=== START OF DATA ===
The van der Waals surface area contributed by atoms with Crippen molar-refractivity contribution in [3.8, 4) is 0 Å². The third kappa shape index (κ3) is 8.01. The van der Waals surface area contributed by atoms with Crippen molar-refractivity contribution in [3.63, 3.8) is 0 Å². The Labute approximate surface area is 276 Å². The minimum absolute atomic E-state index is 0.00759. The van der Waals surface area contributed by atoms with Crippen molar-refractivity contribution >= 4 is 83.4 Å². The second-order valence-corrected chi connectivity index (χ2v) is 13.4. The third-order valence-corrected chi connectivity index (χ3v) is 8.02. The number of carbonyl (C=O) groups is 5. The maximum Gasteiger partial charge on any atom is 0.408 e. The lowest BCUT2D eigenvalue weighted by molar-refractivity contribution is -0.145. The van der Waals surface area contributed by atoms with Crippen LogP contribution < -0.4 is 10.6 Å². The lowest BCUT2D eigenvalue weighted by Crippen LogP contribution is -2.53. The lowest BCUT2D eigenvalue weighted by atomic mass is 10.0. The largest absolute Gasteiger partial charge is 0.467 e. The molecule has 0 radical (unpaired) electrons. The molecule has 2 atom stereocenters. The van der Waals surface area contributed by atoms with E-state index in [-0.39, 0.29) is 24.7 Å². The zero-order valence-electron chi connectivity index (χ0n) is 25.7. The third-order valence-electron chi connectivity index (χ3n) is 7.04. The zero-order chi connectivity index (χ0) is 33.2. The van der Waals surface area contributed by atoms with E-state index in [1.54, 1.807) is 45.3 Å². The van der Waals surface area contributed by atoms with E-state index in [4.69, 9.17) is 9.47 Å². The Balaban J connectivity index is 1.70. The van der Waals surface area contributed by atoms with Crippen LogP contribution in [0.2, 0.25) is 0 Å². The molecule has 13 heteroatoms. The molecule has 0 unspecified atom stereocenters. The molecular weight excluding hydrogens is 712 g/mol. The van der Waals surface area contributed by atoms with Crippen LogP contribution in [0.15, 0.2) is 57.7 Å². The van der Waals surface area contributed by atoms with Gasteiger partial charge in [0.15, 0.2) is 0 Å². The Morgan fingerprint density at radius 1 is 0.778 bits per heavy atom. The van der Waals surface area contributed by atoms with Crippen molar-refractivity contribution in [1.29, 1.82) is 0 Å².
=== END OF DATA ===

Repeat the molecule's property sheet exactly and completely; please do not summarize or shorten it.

The van der Waals surface area contributed by atoms with Crippen molar-refractivity contribution in [3.8, 4) is 0 Å². The third kappa shape index (κ3) is 8.01. The van der Waals surface area contributed by atoms with Crippen molar-refractivity contribution in [3.63, 3.8) is 0 Å². The Labute approximate surface area is 276 Å². The minimum absolute atomic E-state index is 0.00759. The van der Waals surface area contributed by atoms with Crippen molar-refractivity contribution >= 4 is 83.4 Å². The second-order valence-corrected chi connectivity index (χ2v) is 13.4. The third-order valence-corrected chi connectivity index (χ3v) is 8.02. The number of carbonyl (C=O) groups is 5. The maximum Gasteiger partial charge on any atom is 0.408 e. The lowest BCUT2D eigenvalue weighted by molar-refractivity contribution is -0.145. The van der Waals surface area contributed by atoms with Crippen LogP contribution < -0.4 is 10.6 Å². The lowest BCUT2D eigenvalue weighted by Crippen LogP contribution is -2.53. The lowest BCUT2D eigenvalue weighted by atomic mass is 10.0. The largest absolute Gasteiger partial charge is 0.467 e. The molecule has 0 radical (unpaired) electrons. The molecule has 2 atom stereocenters. The van der Waals surface area contributed by atoms with E-state index in [-0.39, 0.29) is 24.7 Å². The zero-order valence-electron chi connectivity index (χ0n) is 25.7. The third-order valence-electron chi connectivity index (χ3n) is 7.04. The zero-order chi connectivity index (χ0) is 33.2. The van der Waals surface area contributed by atoms with E-state index in [1.54, 1.807) is 45.3 Å². The van der Waals surface area contributed by atoms with E-state index in [4.69, 9.17) is 9.47 Å². The Balaban J connectivity index is 1.70. The van der Waals surface area contributed by atoms with Crippen LogP contribution in [0.2, 0.25) is 0 Å². The molecule has 13 heteroatoms. The molecule has 0 unspecified atom stereocenters. The molecular weight excluding hydrogens is 712 g/mol. The van der Waals surface area contributed by atoms with Crippen LogP contribution in [0.15, 0.2) is 57.7 Å². The van der Waals surface area contributed by atoms with Gasteiger partial charge in [0.15, 0.2) is 0 Å². The Morgan fingerprint density at radius 1 is 0.778 bits per heavy atom. The van der Waals surface area contributed by atoms with Crippen molar-refractivity contribution in [1.29, 1.82) is 0 Å².